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Tuesday, July 22, 2008

Barack Obama on Nightline: The Analysis

(h/t to Powerline, Redstate, and Hotair) Barack Obama was on Nightline last night.

Watch the full video here. There are three points of interest in the video. (Please check out the full video for two of the three points)

First, Barack Obama refuses to admit that he was wrong in opposing the troop surge. Of course, during the 2004 election cycle, the media made a major deal out of President Bush's refusal to admit any mistakes. Here, Barack Obama exhibits a similar sense of intransigence and lack of recognizing mistakes. Of course, admitting you've made a mistake is tricky business in politics. Moran's question is the sort of double edged sworded question that politicians hate. If Obama had admitted he made a mistake, his opponents would have used it against. Now that he hasn't, his opponents are using it against him.

His explanation that he needed to oppose the troop surge to "change the political debate" is lame and should have frankly been challlenged better. Bush changed the political debate by calling for a troop surge. Wars are about getting the right strategy not "changing the political debate". Obama is right. These sorts of questions are difficult to answer as everything is easier with the benefit of hindsight. Of course, without the benefit of hindsight, John McCain supported the troop surge that has now been proven to be a rousing success and Barack Obama opposed the same troop surge.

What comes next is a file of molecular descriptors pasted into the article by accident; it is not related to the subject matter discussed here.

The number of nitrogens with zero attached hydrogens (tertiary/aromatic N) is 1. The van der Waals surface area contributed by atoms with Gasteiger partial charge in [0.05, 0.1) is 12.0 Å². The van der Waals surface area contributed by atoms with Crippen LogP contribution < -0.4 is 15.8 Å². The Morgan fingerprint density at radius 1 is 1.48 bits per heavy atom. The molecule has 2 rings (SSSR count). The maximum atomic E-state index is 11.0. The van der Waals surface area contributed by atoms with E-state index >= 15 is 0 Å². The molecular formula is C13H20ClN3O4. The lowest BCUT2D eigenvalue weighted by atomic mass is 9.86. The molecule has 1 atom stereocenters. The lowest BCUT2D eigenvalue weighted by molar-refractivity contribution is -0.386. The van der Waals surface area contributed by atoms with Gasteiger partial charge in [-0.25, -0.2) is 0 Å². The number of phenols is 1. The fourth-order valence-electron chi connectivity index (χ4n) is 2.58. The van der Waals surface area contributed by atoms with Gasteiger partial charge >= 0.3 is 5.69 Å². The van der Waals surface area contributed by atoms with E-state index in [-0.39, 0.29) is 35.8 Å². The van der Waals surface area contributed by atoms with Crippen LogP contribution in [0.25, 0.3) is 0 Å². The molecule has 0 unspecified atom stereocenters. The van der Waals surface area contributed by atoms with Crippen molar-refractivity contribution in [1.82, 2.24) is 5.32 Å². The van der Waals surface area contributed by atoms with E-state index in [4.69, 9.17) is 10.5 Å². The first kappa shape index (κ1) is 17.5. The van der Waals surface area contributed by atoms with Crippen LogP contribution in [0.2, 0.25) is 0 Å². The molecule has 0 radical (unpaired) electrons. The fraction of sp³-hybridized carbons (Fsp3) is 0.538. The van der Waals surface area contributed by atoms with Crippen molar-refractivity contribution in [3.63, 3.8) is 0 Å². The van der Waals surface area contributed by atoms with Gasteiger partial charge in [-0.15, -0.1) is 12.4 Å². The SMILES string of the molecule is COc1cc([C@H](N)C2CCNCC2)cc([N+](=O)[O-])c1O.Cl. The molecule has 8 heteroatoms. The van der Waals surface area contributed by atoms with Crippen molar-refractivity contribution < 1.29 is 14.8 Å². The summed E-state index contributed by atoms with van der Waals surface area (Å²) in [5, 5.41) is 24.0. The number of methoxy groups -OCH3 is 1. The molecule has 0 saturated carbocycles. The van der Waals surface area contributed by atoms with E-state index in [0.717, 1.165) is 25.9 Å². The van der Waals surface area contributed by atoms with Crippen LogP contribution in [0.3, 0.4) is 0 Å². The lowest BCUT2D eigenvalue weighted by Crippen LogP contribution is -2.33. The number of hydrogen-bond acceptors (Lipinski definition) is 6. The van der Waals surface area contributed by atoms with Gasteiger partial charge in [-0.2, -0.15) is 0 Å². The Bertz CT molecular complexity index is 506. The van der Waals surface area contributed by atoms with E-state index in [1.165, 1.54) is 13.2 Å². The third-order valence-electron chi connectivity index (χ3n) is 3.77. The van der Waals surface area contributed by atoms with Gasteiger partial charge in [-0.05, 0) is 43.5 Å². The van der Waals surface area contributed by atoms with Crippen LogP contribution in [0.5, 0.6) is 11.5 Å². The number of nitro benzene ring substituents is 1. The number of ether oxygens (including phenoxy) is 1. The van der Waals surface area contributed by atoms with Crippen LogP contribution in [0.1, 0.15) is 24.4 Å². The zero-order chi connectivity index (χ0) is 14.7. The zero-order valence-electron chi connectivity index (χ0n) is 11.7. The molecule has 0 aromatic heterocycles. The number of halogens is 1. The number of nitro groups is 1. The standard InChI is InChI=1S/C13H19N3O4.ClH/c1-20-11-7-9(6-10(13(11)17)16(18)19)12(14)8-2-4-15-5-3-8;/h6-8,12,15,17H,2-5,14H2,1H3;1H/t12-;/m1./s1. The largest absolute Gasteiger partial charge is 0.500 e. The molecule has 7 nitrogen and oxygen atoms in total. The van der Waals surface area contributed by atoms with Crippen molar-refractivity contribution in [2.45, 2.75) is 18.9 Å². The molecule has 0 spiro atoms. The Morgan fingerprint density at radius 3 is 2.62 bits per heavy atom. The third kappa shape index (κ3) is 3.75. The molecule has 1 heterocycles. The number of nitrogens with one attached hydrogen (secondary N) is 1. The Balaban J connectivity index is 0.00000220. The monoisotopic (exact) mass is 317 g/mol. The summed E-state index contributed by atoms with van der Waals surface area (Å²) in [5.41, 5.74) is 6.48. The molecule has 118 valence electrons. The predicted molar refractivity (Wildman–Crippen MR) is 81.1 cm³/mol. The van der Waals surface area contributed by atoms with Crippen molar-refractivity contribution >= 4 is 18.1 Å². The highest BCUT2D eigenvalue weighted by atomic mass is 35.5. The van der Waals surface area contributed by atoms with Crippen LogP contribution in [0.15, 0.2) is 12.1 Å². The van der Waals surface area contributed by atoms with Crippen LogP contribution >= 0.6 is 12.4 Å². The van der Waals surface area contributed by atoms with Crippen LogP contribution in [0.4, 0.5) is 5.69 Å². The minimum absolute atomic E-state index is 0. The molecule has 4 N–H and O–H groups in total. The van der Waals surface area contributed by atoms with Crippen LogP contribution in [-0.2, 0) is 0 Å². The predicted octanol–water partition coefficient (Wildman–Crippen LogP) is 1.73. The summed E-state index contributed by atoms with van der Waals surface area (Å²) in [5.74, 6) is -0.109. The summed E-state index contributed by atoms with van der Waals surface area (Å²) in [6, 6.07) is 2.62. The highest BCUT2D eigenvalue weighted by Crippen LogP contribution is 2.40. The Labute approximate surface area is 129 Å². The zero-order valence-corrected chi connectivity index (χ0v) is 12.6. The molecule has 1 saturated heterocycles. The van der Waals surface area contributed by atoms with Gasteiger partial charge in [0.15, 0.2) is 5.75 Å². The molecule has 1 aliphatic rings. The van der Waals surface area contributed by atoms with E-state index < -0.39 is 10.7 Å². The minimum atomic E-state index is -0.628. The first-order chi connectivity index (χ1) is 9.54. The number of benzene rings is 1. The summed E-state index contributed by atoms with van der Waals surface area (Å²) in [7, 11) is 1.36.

Second, Barack Obama chalks up his disagreement with General Petreaus over a timetable to Obama seeing the GWOT as a whole whereas Petraeus sees things strictly from the perspective of success in Iraq. Well, first, Petraeus has recently been promoted to head of Centcom. So, in fact, Petraeus is now supposed to view the GWOT as a whole. Second, there is no one in the chain of command that currently agrees with his surge of troops. The only folks that agree with Obama's timeline for withdrawal are those currently outside of the military system. This inconvenient fact is not addressed or explained by the Senator.

Finally, Obama indicates that he would micromanage the war. He said that totally differing to the Generals on the ground, as President Bush has done, means that he wouldn't be doing his job as Commander in Chief. Now, keep in mind he has no military experience and scant foreign policy experience. Of course, as Commander in Chief, his decision is final. That said, he wants to significantly alter the plans of a general on the ground, and he wants to significantly alter plans that have been overwhelmingly successful. One of the problems of Vietnam was too much micromanagement from D.C. The reason that President Bush has largely differed to General Petraeus is because General Petraeus has proven he knows exactly what he is doing. Clearly, that is not something that fazes Obama.

These are three things I hope the media will challenge Obama more on as the campaign goes on. The public certainly deserves some clarification on each of them.

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